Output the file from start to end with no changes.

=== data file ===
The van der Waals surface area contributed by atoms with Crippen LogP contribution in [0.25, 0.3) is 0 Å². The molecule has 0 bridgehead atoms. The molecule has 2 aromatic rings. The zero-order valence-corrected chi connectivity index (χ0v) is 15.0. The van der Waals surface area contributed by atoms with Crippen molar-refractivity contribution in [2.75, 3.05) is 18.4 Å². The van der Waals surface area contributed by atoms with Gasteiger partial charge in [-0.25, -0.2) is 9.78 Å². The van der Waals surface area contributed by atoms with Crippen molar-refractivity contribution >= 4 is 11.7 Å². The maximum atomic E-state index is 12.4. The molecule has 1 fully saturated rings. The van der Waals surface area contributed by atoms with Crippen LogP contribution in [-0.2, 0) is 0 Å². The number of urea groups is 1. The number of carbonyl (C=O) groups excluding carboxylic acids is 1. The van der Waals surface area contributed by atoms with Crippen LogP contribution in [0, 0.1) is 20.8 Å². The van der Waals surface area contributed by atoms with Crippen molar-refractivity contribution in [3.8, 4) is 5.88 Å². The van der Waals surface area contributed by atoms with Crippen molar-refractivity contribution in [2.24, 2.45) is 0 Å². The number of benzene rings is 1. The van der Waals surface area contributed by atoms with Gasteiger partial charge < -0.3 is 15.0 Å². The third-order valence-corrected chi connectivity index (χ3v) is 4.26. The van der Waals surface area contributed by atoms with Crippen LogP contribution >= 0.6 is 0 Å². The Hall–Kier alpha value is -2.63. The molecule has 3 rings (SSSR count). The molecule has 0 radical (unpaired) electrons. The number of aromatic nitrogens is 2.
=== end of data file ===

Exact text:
The van der Waals surface area contributed by atoms with Crippen LogP contribution in [0.25, 0.3) is 0 Å². The molecule has 0 bridgehead atoms. The molecule has 2 aromatic rings. The zero-order valence-corrected chi connectivity index (χ0v) is 15.0. The van der Waals surface area contributed by atoms with Crippen molar-refractivity contribution in [2.75, 3.05) is 18.4 Å². The van der Waals surface area contributed by atoms with Gasteiger partial charge in [-0.25, -0.2) is 9.78 Å². The van der Waals surface area contributed by atoms with Crippen molar-refractivity contribution >= 4 is 11.7 Å². The maximum atomic E-state index is 12.4. The molecule has 1 fully saturated rings. The van der Waals surface area contributed by atoms with Crippen LogP contribution in [-0.2, 0) is 0 Å². The number of urea groups is 1. The number of carbonyl (C=O) groups excluding carboxylic acids is 1. The van der Waals surface area contributed by atoms with Crippen LogP contribution in [0, 0.1) is 20.8 Å². The van der Waals surface area contributed by atoms with Crippen molar-refractivity contribution in [3.8, 4) is 5.88 Å². The van der Waals surface area contributed by atoms with Crippen molar-refractivity contribution in [2.24, 2.45) is 0 Å². The number of benzene rings is 1. The van der Waals surface area contributed by atoms with Gasteiger partial charge < -0.3 is 15.0 Å². The third-order valence-corrected chi connectivity index (χ3v) is 4.26. The van der Waals surface area contributed by atoms with Crippen LogP contribution >= 0.6 is 0 Å². The Hall–Kier alpha value is -2.63. The molecule has 3 rings (SSSR count). The molecule has 0 radical (unpaired) electrons. The number of aromatic nitrogens is 2.